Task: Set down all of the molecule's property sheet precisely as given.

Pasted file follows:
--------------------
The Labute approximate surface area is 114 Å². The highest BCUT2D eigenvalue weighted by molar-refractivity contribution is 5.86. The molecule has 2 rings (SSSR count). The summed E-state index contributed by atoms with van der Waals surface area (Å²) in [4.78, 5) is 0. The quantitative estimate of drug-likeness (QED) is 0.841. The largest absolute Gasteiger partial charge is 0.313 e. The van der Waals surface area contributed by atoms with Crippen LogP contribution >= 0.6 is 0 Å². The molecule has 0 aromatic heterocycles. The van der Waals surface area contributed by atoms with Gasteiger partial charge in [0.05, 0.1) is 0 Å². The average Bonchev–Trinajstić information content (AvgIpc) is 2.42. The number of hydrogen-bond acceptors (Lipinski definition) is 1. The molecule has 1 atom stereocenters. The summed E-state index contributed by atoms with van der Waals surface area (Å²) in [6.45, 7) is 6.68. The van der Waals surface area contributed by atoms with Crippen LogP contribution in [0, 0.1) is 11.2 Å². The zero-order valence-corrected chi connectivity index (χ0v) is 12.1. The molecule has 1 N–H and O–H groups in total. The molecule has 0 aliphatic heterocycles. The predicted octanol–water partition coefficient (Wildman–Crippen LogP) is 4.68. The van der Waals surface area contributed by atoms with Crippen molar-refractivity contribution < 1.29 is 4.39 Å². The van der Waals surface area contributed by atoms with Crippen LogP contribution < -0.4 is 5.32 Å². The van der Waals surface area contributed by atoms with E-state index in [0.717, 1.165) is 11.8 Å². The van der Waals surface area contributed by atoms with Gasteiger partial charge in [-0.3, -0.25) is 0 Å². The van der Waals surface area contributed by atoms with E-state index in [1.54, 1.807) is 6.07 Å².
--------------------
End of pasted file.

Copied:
The Labute approximate surface area is 114 Å². The highest BCUT2D eigenvalue weighted by molar-refractivity contribution is 5.86. The molecule has 2 rings (SSSR count). The summed E-state index contributed by atoms with van der Waals surface area (Å²) in [4.78, 5) is 0. The quantitative estimate of drug-likeness (QED) is 0.841. The largest absolute Gasteiger partial charge is 0.313 e. The van der Waals surface area contributed by atoms with Crippen LogP contribution >= 0.6 is 0 Å². The molecule has 0 aromatic heterocycles. The van der Waals surface area contributed by atoms with Gasteiger partial charge in [0.05, 0.1) is 0 Å². The average Bonchev–Trinajstić information content (AvgIpc) is 2.42. The number of hydrogen-bond acceptors (Lipinski definition) is 1. The molecule has 1 atom stereocenters. The summed E-state index contributed by atoms with van der Waals surface area (Å²) in [6.45, 7) is 6.68. The van der Waals surface area contributed by atoms with Crippen LogP contribution in [0, 0.1) is 11.2 Å². The zero-order valence-corrected chi connectivity index (χ0v) is 12.1. The molecule has 1 N–H and O–H groups in total. The molecule has 0 aliphatic heterocycles. The predicted octanol–water partition coefficient (Wildman–Crippen LogP) is 4.68. The van der Waals surface area contributed by atoms with Crippen molar-refractivity contribution < 1.29 is 4.39 Å². The van der Waals surface area contributed by atoms with Crippen LogP contribution < -0.4 is 5.32 Å². The van der Waals surface area contributed by atoms with E-state index in [0.717, 1.165) is 11.8 Å². The van der Waals surface area contributed by atoms with Gasteiger partial charge in [-0.3, -0.25) is 0 Å². The van der Waals surface area contributed by atoms with E-state index in [1.54, 1.807) is 6.07 Å².